Robert J. Delahunty & John C. Yoo
91 Texas L. Rev. 781
In this piece, Professors Delahunty and Yoo argue that the Obama Administration’s preferred tool for domestic policy is “prosecutorial discretion” not to enforce statutes with which the President disagrees. The Obama Administration has claimed “prosecutorial discretion” most aggressively in the area of immigration. The most notable example of this trend was its June 15, 2012 decision not to enforce the removal provisions of the Immigration and Nationality Act (INA) against an estimated population of 800,000 to 1.76 million individuals illegally present in the United States. By taking this step, the Obama Administration effectively wrote into law “the DREAM Act,” whose passage had failed to that point.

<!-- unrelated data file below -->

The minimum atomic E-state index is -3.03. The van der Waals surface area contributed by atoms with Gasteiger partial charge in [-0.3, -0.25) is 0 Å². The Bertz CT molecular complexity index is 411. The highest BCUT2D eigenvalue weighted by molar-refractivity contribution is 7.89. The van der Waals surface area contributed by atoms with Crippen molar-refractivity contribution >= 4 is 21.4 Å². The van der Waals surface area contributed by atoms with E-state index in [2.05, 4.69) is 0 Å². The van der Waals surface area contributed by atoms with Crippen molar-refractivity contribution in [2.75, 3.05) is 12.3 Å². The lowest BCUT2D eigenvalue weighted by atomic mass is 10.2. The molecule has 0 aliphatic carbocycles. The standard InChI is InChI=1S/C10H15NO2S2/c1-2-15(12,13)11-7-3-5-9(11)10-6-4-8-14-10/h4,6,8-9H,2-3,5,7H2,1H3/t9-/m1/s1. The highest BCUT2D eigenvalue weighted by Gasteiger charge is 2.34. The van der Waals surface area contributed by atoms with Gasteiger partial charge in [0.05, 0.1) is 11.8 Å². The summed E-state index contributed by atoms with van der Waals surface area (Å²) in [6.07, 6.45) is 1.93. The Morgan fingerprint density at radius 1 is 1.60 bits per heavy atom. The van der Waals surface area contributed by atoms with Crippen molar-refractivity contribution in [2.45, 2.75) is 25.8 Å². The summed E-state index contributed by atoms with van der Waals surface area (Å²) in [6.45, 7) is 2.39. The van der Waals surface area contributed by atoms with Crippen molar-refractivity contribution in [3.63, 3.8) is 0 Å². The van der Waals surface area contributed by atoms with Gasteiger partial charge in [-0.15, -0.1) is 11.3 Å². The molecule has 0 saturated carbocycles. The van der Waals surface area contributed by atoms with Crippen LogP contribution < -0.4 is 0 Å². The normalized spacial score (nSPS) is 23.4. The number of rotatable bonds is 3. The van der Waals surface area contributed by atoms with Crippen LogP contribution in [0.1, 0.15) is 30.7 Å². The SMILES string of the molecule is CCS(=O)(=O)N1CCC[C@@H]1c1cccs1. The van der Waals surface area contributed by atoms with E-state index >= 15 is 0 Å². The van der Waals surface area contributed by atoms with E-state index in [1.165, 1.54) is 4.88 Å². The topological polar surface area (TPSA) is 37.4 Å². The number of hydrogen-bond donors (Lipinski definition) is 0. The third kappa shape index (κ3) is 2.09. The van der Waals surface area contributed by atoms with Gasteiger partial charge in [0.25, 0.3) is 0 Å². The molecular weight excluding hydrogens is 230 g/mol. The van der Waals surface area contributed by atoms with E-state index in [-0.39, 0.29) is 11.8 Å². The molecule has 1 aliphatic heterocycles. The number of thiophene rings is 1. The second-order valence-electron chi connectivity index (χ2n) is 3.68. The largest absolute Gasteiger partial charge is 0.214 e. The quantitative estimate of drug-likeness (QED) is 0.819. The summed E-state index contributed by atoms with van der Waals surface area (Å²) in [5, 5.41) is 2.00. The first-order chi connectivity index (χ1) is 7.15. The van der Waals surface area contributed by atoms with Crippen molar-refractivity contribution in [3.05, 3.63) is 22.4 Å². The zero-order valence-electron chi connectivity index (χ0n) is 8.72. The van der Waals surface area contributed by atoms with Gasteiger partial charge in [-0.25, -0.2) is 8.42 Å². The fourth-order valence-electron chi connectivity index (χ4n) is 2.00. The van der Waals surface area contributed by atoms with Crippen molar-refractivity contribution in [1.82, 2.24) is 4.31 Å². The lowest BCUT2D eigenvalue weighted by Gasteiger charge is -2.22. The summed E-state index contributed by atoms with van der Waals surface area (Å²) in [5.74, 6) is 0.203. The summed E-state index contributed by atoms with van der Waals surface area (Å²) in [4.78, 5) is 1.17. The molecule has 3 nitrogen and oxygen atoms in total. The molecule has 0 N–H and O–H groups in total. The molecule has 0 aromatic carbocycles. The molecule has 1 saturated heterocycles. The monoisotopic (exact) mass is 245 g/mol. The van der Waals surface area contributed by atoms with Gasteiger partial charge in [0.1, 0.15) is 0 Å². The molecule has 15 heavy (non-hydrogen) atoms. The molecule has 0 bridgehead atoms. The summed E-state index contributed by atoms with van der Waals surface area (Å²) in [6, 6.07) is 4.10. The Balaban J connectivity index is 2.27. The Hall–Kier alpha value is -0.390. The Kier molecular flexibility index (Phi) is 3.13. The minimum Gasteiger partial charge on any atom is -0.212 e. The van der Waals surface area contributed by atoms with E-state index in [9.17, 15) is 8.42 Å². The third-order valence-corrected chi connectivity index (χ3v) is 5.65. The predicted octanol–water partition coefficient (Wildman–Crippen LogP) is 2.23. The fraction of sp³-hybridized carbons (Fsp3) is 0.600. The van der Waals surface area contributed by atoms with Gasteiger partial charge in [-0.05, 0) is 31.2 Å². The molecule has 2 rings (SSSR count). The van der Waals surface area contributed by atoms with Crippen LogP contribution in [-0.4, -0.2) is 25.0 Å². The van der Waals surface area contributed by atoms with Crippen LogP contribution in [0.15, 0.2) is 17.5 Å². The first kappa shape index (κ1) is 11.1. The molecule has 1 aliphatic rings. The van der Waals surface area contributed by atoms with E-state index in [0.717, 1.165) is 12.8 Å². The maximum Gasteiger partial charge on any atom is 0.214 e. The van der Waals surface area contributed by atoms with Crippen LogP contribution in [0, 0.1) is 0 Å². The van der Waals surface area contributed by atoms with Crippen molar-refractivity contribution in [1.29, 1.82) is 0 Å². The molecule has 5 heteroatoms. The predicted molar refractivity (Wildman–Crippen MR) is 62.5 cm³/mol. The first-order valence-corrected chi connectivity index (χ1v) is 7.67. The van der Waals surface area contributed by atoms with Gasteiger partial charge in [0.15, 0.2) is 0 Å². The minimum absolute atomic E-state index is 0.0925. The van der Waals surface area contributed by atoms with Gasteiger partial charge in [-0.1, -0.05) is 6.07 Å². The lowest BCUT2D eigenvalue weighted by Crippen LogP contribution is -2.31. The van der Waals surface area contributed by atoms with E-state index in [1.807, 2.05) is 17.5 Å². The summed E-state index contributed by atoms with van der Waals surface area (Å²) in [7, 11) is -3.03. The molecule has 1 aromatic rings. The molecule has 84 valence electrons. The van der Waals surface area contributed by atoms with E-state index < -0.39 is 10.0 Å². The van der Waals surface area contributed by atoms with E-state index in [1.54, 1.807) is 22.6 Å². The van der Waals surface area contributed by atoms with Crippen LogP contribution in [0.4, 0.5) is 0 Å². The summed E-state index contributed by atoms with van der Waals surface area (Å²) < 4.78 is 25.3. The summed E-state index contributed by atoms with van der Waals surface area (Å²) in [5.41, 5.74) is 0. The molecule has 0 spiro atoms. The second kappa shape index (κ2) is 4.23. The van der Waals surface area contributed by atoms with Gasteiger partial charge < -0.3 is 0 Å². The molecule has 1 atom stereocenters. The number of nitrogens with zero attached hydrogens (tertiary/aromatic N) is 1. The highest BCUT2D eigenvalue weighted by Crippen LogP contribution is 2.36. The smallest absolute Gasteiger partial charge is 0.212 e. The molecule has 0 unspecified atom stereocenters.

In Part I, Professors Delahunty and Yoo describe the circumstances of the Administration’s June 15 nonenforcement decision and identify the central legal issues. In Part II, they examine the meaning and scope of the President’s duty to “take care” that the laws be faithfully executed. In Part III, they catalogue and review the most commonly offered and generally accepted excuses or justifications for the breach of the duty to execute the laws, such as unconstitutionality of the law, equity in individual cases, and resource limitations. The authors conclude that the June 15 decision does not fall within any of them.
91 Texas L. Rev. 859
Anderson reviews Mary L. Dudziak’s War Time: An Idea, Its History, Its Consequences.